• Russell & Norvig explicitly represent causal links; these can also be computed dynamically by using a model of preconditions and effects (this is what SIPE-2 does)
  • Dynamically computing causal links means that actions from one operator can safely be interleaved with other operators, and subactions can safely be removed or replaced during plan repair
  • Russell & Norvig’s representation only includes variable bindings, but more generally we can introduce a wide array of variable constraints
truth criterion
Truth criterion
  • Determining whether a formula is true at a particular point in a partially ordered plan is, in the general case, NP-hard
  • Intuition: there are exponentially many ways to linearize a partially ordered plan
  • In the worst case, if there are N actions unordered with respect to each other, there are N! linearizations
  • Ensuring soundness of the truth criterion requires checking the formula under all possible linearizations
  • Use heuristic methods instead to make planning feasible
  • Check later to be sure no constraints have been violated
truth criterion in sipe 2
Truth criterion in SIPE-2
  • Heuristic: prove that there is one possible ordering of the actions that makes the formula true – but don’t insert ordering links to enforce that order
  • Such a proof is efficient
    • Suppose you have an action A1 with a precondition P
    • Find an action A2 that achieves P (A2 could be initial world state)
    • Make sure there is no action necessarily between A2 and A1 that negates P
  • Applying this heuristic for all preconditions in the plan can result in infeasible plans
increasing expressivity
Increasing expressivity
  • Conditional effects
    • Instead of having different operators for different conditions, use a single operator with conditional effects
    • Move (block1, from, to) and MoveToTable (block1, from) collapse into one Move (block1, from, to):
      • Op(ACTION: Move(block1, from, to),PRECOND: On (block1, from) ^ Clear (block1) ^ Clear (to)EFFECT: On (block1, to) ^ Clear (from) ^ ~On(block1, from) ^ ~Clear(to) when to≠Table
      • There’s a problem with this operator: can you spot what it is?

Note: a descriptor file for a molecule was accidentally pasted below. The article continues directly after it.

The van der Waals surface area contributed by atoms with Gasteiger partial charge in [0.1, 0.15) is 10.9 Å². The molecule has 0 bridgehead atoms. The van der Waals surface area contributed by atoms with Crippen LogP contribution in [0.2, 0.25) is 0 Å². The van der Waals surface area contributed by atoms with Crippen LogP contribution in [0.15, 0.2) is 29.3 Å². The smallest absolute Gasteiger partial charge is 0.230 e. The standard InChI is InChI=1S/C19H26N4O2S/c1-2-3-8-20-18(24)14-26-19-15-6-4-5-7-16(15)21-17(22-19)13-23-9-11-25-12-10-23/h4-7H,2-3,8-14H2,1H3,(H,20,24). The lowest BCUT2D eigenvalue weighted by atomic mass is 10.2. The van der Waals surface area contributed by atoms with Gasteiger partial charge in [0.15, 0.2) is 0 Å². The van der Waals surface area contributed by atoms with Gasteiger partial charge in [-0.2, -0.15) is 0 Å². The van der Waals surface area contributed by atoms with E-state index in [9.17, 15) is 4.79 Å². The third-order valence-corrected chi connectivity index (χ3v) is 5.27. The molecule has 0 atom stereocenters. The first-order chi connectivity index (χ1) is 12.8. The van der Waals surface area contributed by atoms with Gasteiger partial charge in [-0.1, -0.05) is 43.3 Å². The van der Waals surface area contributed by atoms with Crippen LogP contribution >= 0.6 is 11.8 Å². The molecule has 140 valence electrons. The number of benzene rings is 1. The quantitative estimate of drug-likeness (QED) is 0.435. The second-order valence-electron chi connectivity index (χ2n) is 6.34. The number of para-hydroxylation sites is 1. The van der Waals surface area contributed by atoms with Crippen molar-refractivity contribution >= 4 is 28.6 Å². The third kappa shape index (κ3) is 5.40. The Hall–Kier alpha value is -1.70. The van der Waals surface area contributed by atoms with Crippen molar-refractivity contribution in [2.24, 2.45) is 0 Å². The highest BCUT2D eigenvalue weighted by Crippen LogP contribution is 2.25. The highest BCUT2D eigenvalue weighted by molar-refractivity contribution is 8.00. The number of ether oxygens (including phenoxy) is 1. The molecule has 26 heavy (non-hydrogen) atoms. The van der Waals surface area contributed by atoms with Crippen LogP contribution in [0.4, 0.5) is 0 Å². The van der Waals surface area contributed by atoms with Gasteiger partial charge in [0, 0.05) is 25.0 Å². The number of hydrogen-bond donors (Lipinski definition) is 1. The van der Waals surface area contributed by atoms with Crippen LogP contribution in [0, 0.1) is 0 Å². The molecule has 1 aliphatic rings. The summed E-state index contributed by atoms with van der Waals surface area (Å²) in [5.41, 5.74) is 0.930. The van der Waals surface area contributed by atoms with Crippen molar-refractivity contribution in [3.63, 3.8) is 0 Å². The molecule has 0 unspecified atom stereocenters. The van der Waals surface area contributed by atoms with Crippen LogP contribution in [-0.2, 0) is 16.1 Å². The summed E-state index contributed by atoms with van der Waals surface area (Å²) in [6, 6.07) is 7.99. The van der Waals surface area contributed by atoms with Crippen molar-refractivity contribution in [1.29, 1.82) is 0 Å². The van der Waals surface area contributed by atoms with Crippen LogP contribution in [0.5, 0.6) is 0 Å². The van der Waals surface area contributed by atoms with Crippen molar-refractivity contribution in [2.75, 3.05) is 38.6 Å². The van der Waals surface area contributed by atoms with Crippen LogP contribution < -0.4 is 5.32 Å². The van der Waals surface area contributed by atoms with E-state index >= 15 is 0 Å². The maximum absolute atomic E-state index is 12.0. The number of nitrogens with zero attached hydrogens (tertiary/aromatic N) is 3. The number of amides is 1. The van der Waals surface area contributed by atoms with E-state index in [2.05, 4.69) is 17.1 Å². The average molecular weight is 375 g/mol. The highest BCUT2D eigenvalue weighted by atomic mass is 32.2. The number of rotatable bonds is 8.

• Negated and disjunctive goals
  • Universally quantified preconditions and effects
reasoning about resources
Reasoning about resources
  • Introduce numeric variables that can be used as measures
  • These variables represent resource quantities, and change over the course of the plan
  • Certain actions may produce (increase the quantity of) resources
  • Other actions may consume (decrease the quantity of) resources
  • More generally, may want different types of resources
    • Continuous vs. discrete
    • Sharable vs. nonsharable
    • Reusable vs. consumable vs. self-replenishing
other real world planning issues
Other real-world planning issues
  • Conditional planning
  • Partial observability
  • Information gathering actions
  • Execution monitoring and replanning
  • Continuous planning
  • Multi-agent (cooperative or adversarial) planning
planning summary
Planning summary
  • Planning representations
    • Situation calculus
    • STRIPS representation: Preconditions and effects
  • Planning approaches
    • State-space search (STRIPS, forward chaining, ….)
    • Plan-space search (partial-order planning, HTN, …)
    • Constraint-based search (GraphPlan, SATplan, …)
  • Search strategies
    • Forward planning
    • Goal regression
    • Backward planning
    • Least-commitment
    • Nonlinear planning
applications of planning
Applications of Planning
  • Military operations
  • Autonomous space operations
  • Construction tasks
  • Machining tasks
  • Mechanical assembly
  • Design of experiments in genetics
  • Command sequences for satellite

Most applied systems use extended

representation languages, nonlinear

planning techniques, and domain-specificheuristics

oil spill response in sipe 2
Oil-Spill Response in SIPE-2

Image taken from http://www.ai.sri.com/~sipe/oil.html